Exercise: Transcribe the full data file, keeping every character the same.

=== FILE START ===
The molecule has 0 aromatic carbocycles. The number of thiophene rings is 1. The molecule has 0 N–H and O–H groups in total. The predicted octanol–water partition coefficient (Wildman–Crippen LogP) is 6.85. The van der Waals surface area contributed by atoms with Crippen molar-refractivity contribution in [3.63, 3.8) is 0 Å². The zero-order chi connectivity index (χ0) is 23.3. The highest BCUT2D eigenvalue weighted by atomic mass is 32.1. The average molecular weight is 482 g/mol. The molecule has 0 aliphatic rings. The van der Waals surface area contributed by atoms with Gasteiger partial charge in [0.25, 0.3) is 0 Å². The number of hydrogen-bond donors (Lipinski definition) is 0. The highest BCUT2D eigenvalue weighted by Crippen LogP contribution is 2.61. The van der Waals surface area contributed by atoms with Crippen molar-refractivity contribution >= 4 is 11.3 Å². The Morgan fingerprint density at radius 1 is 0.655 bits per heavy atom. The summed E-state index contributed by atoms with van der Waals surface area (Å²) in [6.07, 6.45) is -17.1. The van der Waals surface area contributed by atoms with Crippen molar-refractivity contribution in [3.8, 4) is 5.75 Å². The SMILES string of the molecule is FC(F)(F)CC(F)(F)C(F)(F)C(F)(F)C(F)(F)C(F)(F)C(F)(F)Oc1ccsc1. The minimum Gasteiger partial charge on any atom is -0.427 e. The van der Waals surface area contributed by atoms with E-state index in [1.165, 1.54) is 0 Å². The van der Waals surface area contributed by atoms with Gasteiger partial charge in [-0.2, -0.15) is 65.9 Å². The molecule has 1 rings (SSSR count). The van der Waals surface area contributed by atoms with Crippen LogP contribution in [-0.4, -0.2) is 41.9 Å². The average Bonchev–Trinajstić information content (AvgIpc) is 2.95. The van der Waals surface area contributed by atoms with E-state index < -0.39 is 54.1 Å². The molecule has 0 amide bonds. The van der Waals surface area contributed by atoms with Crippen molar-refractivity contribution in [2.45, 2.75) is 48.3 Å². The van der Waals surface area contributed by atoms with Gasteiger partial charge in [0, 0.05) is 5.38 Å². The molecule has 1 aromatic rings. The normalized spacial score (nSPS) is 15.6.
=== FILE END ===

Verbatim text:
The molecule has 0 aromatic carbocycles. The number of thiophene rings is 1. The molecule has 0 N–H and O–H groups in total. The predicted octanol–water partition coefficient (Wildman–Crippen LogP) is 6.85. The van der Waals surface area contributed by atoms with Crippen molar-refractivity contribution in [3.63, 3.8) is 0 Å². The zero-order chi connectivity index (χ0) is 23.3. The highest BCUT2D eigenvalue weighted by atomic mass is 32.1. The average molecular weight is 482 g/mol. The molecule has 0 aliphatic rings. The van der Waals surface area contributed by atoms with Gasteiger partial charge in [0.25, 0.3) is 0 Å². The number of hydrogen-bond donors (Lipinski definition) is 0. The highest BCUT2D eigenvalue weighted by Crippen LogP contribution is 2.61. The van der Waals surface area contributed by atoms with Crippen molar-refractivity contribution >= 4 is 11.3 Å². The Morgan fingerprint density at radius 1 is 0.655 bits per heavy atom. The summed E-state index contributed by atoms with van der Waals surface area (Å²) in [6.07, 6.45) is -17.1. The van der Waals surface area contributed by atoms with Crippen molar-refractivity contribution in [3.8, 4) is 5.75 Å². The SMILES string of the molecule is FC(F)(F)CC(F)(F)C(F)(F)C(F)(F)C(F)(F)C(F)(F)C(F)(F)Oc1ccsc1. The minimum Gasteiger partial charge on any atom is -0.427 e. The van der Waals surface area contributed by atoms with E-state index in [1.165, 1.54) is 0 Å². The van der Waals surface area contributed by atoms with Gasteiger partial charge in [-0.2, -0.15) is 65.9 Å². The molecule has 1 rings (SSSR count). The van der Waals surface area contributed by atoms with Crippen LogP contribution in [-0.4, -0.2) is 41.9 Å². The average Bonchev–Trinajstić information content (AvgIpc) is 2.95. The van der Waals surface area contributed by atoms with E-state index < -0.39 is 54.1 Å². The molecule has 0 amide bonds. The van der Waals surface area contributed by atoms with Crippen molar-refractivity contribution in [2.45, 2.75) is 48.3 Å². The van der Waals surface area contributed by atoms with Gasteiger partial charge in [0, 0.05) is 5.38 Å². The molecule has 1 aromatic rings. The normalized spacial score (nSPS) is 15.6.